This summary highlights futures positions and changes made by hedge funds across commodities, forex and financials up until last Tuesday, March 8. A week where the war in Ukraine, and increased sanctions against Russia dictated most of the market swings. The prospect for lower growth and even higher inflation helped send the MSCI World stock index down by 4.5%, bond yields rose while the dollar hit multiple month highs against several major currencies.
The Bloomberg Commodity Spot index jumped a massive 11.2% during the reporting week, with gains being led by industrial metals, and not least energy where crude oil surged higher by 20% before suffering a major correction the day after the reporting week ended. Overall it was another week where surging volatility across most commodities saw money managers cut both long and short position, the net result being a small 2% reduction in the overall long across 24 major commodities to 2.17 million lots. Increasingly difficult market conditions helped trigger a 180k lots reduction across oil, fuel products and natural gas while net length was added to most other sectors led by grains and softs.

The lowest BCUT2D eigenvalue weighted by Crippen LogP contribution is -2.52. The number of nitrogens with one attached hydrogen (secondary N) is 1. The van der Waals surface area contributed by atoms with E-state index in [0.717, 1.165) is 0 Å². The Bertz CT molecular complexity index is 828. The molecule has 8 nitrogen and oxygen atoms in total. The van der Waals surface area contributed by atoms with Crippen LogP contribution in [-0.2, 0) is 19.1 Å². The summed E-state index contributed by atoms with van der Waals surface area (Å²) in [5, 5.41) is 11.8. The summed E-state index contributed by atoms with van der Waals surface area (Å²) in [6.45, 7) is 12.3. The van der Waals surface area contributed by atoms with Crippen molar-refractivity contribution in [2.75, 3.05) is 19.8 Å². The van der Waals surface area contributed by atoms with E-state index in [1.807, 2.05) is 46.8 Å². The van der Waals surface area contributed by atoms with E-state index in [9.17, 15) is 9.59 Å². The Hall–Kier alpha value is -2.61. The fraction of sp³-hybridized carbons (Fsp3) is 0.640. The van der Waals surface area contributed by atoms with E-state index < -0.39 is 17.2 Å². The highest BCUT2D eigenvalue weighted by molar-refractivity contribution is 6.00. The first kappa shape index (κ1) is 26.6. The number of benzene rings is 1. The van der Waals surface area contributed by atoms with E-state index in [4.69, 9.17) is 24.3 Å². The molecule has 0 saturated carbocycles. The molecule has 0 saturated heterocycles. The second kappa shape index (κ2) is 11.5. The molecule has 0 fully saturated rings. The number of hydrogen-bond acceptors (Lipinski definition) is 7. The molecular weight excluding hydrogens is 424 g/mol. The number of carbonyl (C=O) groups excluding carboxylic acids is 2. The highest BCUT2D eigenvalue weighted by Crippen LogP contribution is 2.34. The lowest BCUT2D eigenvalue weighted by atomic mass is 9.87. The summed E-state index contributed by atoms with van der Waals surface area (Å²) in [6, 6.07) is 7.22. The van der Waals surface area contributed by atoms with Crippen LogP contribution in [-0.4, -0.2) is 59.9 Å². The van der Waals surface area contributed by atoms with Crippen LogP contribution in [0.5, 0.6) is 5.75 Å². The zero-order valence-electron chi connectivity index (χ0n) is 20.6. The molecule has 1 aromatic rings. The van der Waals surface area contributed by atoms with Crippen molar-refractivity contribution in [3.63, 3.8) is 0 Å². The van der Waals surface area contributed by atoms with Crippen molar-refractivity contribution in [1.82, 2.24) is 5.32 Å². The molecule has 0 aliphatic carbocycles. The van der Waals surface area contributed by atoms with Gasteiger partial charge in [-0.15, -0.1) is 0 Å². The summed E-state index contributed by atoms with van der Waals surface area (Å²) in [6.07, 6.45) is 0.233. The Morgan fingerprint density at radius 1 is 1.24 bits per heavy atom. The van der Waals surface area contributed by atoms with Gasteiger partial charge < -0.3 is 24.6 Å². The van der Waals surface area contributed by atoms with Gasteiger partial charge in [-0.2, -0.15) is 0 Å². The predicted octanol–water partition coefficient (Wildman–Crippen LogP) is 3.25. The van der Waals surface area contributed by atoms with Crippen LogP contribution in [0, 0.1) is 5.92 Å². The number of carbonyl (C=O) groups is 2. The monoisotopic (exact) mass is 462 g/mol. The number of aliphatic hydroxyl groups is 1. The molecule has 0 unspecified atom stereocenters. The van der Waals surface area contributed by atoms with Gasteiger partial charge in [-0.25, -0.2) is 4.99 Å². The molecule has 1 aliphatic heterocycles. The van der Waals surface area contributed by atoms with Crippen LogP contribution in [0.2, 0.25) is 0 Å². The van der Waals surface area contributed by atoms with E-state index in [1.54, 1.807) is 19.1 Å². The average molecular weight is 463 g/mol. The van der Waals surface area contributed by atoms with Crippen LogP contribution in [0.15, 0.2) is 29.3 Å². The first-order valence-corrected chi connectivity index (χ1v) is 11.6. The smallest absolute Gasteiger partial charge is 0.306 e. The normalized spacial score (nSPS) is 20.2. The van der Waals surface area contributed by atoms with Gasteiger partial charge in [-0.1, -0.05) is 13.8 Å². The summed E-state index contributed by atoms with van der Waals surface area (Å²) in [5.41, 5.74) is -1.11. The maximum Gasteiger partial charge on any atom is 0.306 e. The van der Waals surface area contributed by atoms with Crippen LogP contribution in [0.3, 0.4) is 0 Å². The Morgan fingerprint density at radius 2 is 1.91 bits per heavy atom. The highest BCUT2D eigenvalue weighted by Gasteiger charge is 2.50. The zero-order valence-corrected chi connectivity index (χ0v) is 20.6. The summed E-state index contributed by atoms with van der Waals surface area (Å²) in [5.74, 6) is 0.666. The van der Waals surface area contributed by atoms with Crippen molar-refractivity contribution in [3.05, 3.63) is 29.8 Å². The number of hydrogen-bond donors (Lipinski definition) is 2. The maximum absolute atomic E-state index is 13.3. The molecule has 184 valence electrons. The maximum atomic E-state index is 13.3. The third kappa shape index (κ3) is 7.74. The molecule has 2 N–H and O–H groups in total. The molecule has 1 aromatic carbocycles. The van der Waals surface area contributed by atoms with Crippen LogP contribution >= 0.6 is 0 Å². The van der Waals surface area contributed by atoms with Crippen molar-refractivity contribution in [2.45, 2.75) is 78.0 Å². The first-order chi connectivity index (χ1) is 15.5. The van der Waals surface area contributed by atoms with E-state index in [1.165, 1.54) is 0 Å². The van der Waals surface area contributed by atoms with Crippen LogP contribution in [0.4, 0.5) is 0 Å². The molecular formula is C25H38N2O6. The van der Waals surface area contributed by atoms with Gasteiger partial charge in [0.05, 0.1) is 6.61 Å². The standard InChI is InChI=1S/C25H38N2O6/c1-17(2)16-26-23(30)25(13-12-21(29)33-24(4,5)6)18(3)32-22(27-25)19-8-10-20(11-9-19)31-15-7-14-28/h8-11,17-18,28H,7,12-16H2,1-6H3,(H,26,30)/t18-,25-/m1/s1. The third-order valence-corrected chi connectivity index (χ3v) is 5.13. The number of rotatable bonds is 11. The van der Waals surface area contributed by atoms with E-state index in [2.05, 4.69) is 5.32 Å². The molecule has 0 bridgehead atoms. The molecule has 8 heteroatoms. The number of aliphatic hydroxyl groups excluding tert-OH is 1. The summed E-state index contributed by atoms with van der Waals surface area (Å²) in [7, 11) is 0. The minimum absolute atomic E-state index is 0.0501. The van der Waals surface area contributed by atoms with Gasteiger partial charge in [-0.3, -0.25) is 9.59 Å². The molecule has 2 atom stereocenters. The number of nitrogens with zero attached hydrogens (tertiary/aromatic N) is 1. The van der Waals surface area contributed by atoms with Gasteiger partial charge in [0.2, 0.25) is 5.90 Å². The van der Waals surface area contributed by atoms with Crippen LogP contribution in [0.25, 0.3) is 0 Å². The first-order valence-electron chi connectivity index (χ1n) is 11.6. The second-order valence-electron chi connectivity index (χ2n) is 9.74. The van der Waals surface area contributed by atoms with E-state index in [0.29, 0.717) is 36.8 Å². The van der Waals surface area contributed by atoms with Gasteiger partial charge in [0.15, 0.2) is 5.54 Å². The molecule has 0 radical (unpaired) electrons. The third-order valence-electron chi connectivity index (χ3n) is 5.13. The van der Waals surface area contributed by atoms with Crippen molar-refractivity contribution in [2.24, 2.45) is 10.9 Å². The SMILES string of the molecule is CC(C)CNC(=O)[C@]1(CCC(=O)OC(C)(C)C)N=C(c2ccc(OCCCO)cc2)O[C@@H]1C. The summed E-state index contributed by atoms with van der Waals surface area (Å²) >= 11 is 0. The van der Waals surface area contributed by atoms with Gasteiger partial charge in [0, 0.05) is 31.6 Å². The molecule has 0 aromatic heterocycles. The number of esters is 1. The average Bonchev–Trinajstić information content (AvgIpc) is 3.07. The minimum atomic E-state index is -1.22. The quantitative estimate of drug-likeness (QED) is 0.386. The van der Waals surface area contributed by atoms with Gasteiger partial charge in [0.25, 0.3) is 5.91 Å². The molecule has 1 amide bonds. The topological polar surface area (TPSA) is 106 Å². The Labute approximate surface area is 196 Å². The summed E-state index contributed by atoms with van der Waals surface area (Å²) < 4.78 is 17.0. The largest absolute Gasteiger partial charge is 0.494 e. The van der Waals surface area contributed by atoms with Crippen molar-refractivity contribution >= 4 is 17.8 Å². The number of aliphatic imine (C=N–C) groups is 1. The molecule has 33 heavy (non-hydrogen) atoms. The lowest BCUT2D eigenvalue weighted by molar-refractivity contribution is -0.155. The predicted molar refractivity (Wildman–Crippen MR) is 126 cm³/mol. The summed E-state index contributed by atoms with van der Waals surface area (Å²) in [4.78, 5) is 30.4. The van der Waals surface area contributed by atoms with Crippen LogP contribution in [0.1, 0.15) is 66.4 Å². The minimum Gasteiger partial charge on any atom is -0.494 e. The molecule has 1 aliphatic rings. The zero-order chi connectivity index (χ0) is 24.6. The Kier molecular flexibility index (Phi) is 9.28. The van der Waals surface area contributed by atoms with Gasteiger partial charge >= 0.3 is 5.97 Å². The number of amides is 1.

During 2021 the 30-day volatility on the BCOM Spot index traded within a 10.5% range between 9% and 19.5% but since the war started on February 24, it has surged higher, thereby forcing many hedge funds targeting a certain level of volatility to cut their exposure. Led by the energy and industrial metal sectors it jumped 3% to 22% during the reporting week before finishing at 28.5% on Friday. As long the volatility remains stable, trend and momentum following hedge funds will normally buy into strength and sell into weakness. The mentioned volatility surge partly helps to explain the current dislocation in energy between reduced positioning and surging prices.